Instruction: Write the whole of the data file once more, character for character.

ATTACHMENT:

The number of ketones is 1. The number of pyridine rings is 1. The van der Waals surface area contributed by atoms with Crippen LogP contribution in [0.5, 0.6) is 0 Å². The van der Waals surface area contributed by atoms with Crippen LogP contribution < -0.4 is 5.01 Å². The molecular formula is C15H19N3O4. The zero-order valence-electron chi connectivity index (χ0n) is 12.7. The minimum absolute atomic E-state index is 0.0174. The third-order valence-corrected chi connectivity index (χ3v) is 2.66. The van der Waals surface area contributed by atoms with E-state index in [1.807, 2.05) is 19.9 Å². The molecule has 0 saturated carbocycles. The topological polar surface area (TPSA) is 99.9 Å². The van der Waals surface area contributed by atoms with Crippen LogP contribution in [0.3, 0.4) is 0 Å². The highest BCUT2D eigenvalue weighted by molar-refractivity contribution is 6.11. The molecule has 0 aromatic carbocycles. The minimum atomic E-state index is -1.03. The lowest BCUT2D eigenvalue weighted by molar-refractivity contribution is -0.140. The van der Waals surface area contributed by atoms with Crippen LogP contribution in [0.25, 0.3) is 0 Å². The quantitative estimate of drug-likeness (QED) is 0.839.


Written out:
The number of ketones is 1. The number of pyridine rings is 1. The van der Waals surface area contributed by atoms with Crippen LogP contribution in [0.5, 0.6) is 0 Å². The van der Waals surface area contributed by atoms with Crippen LogP contribution < -0.4 is 5.01 Å². The molecular formula is C15H19N3O4. The zero-order valence-electron chi connectivity index (χ0n) is 12.7. The minimum absolute atomic E-state index is 0.0174. The third-order valence-corrected chi connectivity index (χ3v) is 2.66. The van der Waals surface area contributed by atoms with E-state index in [1.807, 2.05) is 19.9 Å². The molecule has 0 saturated carbocycles. The topological polar surface area (TPSA) is 99.9 Å². The van der Waals surface area contributed by atoms with Crippen LogP contribution in [0.3, 0.4) is 0 Å². The highest BCUT2D eigenvalue weighted by molar-refractivity contribution is 6.11. The molecule has 0 aromatic carbocycles. The minimum atomic E-state index is -1.03. The lowest BCUT2D eigenvalue weighted by molar-refractivity contribution is -0.140. The van der Waals surface area contributed by atoms with Crippen LogP contribution in [0.25, 0.3) is 0 Å². The quantitative estimate of drug-likeness (QED) is 0.839.